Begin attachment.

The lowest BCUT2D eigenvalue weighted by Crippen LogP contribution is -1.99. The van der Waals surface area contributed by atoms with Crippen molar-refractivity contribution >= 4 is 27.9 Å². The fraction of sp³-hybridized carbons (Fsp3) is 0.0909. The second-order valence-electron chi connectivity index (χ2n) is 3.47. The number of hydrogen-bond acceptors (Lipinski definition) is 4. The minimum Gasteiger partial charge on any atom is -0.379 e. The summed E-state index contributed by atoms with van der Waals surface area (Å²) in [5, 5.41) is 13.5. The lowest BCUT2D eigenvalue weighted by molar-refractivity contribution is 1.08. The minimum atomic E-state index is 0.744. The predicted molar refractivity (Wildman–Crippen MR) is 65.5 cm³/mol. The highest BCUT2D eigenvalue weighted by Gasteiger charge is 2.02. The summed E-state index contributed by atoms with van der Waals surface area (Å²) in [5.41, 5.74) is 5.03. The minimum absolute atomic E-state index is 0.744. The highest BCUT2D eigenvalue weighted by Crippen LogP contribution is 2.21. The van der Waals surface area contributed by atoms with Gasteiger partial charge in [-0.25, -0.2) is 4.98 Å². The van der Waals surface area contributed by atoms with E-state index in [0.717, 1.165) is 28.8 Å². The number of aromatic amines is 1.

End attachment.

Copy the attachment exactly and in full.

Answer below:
The lowest BCUT2D eigenvalue weighted by Crippen LogP contribution is -1.99. The van der Waals surface area contributed by atoms with Crippen molar-refractivity contribution >= 4 is 27.9 Å². The fraction of sp³-hybridized carbons (Fsp3) is 0.0909. The second-order valence-electron chi connectivity index (χ2n) is 3.47. The number of hydrogen-bond acceptors (Lipinski definition) is 4. The minimum Gasteiger partial charge on any atom is -0.379 e. The summed E-state index contributed by atoms with van der Waals surface area (Å²) in [5, 5.41) is 13.5. The lowest BCUT2D eigenvalue weighted by molar-refractivity contribution is 1.08. The minimum atomic E-state index is 0.744. The predicted molar refractivity (Wildman–Crippen MR) is 65.5 cm³/mol. The highest BCUT2D eigenvalue weighted by Gasteiger charge is 2.02. The summed E-state index contributed by atoms with van der Waals surface area (Å²) in [5.41, 5.74) is 5.03. The minimum absolute atomic E-state index is 0.744. The highest BCUT2D eigenvalue weighted by Crippen LogP contribution is 2.21. The van der Waals surface area contributed by atoms with Gasteiger partial charge in [-0.25, -0.2) is 4.98 Å². The van der Waals surface area contributed by atoms with E-state index in [0.717, 1.165) is 28.8 Å². The number of aromatic amines is 1.